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Theatrical release poster
|Directed by||Joseph Zito|
|Produced by||Jack Abramoff|
|Music by||Jay Chattaway|
|Edited by||Daniel Loewenthal|
|Box office||$4.2 million (US)|
Nikolai Petrovitch Rachenko, a Soviet Spetsnaz operative is sent to an African country where Soviet, Czechoslovakian and Cuban forces are helping the government fight an anti-communist rebel movement. He is tasked with the mission to assassinate the rebel leader. In order to infiltrate the rebel movement and get within striking distance of his target, he stirs up trouble in the local bar and gets arrested for disorderly conduct. He is put in the same cell as a captured resistance commander and gains his trust in facilitating the escape. Upon finally reaching the rebel encampment he is met with distrust by the rebels. During the night he attempts to assassinate his target but does not succeed when the distrustful rebels anticipate his actions.
Disgraced and tortured by his commanding officers for failing his mission, he breaks out of the interrogation chamber and escapes to the desert, later to be found by native bushmen. He soon learns about them and their culture, and after receiving a ceremonial burn scar in the form of a scorpion (hence the title), he joins the rebels and leads an attack against the Soviet camp after a previous attack on the peaceful bushmen. Nikolai obtains an AO-63 from the armory, confronts his corrupt officers and hunts down General Vortek, who attempts to escape in a Mil-24 Hind only to be shot down after takeoff. Nikolai defeats and kills Vortek, as the rebels finally defeat the Soviet forces who were assisting the government.
- Dolph Lundgren as Lt. Nikolai Petrovitch Rachenko
- Al White as Kallunda Kintash
- M. Emmet Walsh as Dewey Ferguson
- T. P. McKenna as Gen. Vortek
- Carmen Argenziano as Col. Zayas
- Alex Colon as Sgt. Mendez
- Brion James as Sgt. Krasnov
- Ruben Nthodi as Ango Sundata
Production and controversy
After being denied the right from filming in Swaziland and a search for other locations, the film was made in Namibia (then South-West Africa). Warner Bros., who had a negative pickup deal to release the picture, pulled out for the breach of their contract with the production. Artists and Athletes Against Apartheid then condemned the production for breaking the international boycott against South Africa. The film allegedly received help from the South African government as part of its propaganda efforts to undermine international sympathy for the African National Congress (see International Freedom Foundation).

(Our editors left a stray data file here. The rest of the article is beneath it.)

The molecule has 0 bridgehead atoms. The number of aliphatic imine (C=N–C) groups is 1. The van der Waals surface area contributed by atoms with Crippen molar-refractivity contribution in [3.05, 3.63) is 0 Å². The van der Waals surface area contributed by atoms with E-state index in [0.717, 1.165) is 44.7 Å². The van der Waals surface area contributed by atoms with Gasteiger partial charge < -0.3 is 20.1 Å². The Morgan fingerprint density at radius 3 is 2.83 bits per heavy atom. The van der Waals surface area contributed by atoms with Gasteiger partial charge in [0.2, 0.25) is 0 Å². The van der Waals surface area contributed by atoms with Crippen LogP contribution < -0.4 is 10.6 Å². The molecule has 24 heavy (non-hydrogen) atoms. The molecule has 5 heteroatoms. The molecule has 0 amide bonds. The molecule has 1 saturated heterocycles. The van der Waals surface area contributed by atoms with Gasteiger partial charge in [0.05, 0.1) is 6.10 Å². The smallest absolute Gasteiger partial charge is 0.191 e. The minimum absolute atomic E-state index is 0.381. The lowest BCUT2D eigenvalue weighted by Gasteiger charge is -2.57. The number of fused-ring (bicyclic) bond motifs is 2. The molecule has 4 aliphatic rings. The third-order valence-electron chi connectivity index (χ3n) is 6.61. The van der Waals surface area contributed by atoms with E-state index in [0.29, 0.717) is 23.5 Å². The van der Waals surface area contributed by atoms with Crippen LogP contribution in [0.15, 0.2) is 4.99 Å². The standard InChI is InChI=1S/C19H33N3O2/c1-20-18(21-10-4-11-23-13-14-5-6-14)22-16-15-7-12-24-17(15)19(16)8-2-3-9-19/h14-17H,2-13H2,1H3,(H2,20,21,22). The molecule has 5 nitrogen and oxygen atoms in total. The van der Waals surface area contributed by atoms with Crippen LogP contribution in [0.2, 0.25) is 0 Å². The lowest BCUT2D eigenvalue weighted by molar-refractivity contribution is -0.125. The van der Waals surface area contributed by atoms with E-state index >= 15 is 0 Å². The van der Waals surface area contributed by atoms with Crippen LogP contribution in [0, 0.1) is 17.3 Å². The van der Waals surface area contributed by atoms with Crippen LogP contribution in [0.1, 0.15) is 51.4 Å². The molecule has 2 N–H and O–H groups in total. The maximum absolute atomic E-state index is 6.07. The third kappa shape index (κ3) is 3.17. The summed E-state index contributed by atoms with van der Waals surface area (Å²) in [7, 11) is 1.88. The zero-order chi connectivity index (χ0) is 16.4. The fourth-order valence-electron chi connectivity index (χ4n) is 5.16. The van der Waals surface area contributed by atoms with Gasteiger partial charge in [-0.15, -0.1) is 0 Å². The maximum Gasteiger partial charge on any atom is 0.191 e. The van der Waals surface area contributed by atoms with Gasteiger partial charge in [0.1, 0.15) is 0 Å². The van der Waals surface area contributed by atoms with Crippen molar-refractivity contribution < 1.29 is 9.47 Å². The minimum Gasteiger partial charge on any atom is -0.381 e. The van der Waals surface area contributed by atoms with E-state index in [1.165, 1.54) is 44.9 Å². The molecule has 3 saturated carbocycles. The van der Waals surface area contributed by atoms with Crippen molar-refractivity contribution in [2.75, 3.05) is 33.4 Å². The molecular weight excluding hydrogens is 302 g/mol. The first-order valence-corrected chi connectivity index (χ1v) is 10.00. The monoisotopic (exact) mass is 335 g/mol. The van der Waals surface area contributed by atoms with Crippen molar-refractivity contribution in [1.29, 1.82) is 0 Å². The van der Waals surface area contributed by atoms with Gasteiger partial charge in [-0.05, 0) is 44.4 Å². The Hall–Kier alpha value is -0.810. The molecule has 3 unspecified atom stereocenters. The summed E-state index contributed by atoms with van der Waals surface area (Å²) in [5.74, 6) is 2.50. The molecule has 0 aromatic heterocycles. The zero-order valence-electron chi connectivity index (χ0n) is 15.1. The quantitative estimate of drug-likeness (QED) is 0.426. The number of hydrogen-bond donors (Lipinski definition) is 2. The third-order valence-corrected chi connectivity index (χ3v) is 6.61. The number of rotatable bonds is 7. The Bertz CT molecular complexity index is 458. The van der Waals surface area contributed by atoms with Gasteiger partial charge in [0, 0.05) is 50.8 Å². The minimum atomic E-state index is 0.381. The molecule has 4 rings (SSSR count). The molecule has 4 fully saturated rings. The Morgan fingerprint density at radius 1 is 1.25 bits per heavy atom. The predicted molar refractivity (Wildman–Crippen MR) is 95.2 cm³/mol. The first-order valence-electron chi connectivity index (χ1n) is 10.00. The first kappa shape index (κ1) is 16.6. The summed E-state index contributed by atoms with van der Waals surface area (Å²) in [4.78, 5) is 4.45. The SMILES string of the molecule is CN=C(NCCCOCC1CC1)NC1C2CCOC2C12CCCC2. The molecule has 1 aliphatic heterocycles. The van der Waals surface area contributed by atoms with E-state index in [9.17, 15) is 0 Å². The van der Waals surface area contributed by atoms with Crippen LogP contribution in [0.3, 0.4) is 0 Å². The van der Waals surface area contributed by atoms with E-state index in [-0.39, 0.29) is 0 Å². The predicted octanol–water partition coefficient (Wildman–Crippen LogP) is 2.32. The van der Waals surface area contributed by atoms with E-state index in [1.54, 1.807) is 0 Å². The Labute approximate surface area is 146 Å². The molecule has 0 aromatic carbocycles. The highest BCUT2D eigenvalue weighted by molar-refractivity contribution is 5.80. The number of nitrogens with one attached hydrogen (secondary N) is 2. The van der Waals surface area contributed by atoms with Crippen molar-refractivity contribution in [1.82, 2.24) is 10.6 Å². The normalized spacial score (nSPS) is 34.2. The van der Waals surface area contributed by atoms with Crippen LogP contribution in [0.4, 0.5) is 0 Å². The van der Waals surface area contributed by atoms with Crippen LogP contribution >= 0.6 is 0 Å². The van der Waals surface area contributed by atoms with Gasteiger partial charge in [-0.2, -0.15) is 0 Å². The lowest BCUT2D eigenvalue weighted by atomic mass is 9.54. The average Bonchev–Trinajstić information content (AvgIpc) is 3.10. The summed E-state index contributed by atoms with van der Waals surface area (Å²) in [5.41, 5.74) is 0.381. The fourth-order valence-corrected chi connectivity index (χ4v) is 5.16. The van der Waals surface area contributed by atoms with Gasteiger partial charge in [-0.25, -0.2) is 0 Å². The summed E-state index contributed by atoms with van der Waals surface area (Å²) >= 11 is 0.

With all the delays and productions issues, the film went over budget by 8-10 million dollars (approximately twice the initial amount).
Producer Jack Abramoff later claimed that he did not intend the film to contain so much violence and profanity, blaming the director. He established a short-lived "Committee for Traditional Jewish Values in Entertainment" to release films more in line with his values, but later abandoned the project, feeling it would be unfeasible.
Red Scorpion screened at the 1988 MIFED film market, and was first released theatrically in South Korea in late December 1988, then Germany and Japan in January 1989, then in the US on April 21, 1989. The movie was released theatrically worldwide except in the United Kingdom (where it went "direct to video" in January 1990).
The film was released in the US on VHS and Laserdisc in August 1989 through Shapiro-Glickenhaus Entertainment Home Video. In 1993, a budget tape of the film was released by Starmaker. The movie has had at least two Region 1 DVD releases. The first DVD was released in 1998 by Simitar and the second DVD was released in 2002 by 20th Century Fox. In 2005, Tango Entertainment released a UMD of the film for the Sony PlayStation Portable. The two DVDs are now discontinued.
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Kevin Thomas of the Los Angeles Times described it as "a numskull live-action comic book" that, despite showing Lundgren's charisma, is likely to hurt his career. Stephen Holden of The New York Times wrote that Lundgren's physique is the film's true star, as it communicates more emotion than his acting.
A sequel, Red Scorpion 2, appeared in 1994, although the story is largely unrelated to the first installment.
- "Red Scorpion". Box Office Mojo. Retrieved 2016-06-08.
- "First Off . . . - Los Angeles Times". Articles.latimes.com. 1988-01-20. Retrieved 2013-09-29.
- "Red Scorpion (Blu-ray) : DVD Talk Review of the Blu-ray". Dvdtalk.com. Retrieved 2013-09-29.
- "Blu-ray Review: RED SCORPION | Twitch". Twitchfilm.com. 2012-02-25. Retrieved 2013-09-29.
- "MOVIE REVIEW : 'Scorpion' Anything but Stinging - Los Angeles Times". Articles.latimes.com. 1987-12-23. Retrieved 2013-09-29.
- Holden, Stephen (1989-04-21). "Movie Review - Red Scorpion - Review/Film; Dolph Lundgren In 'Red Scorpion' - NYTimes.com". Movies.nytimes.com. Retrieved 2013-09-29.
- Steranko, James, ed. (October 1988). "From soviet assassin to commie crusher! Dolph Lundgren delivers the ..." Prevue. Pennsylvania, USA. 2 (73). ISSN 0199-9257. (convenience link). Retrieved May 11, 2012.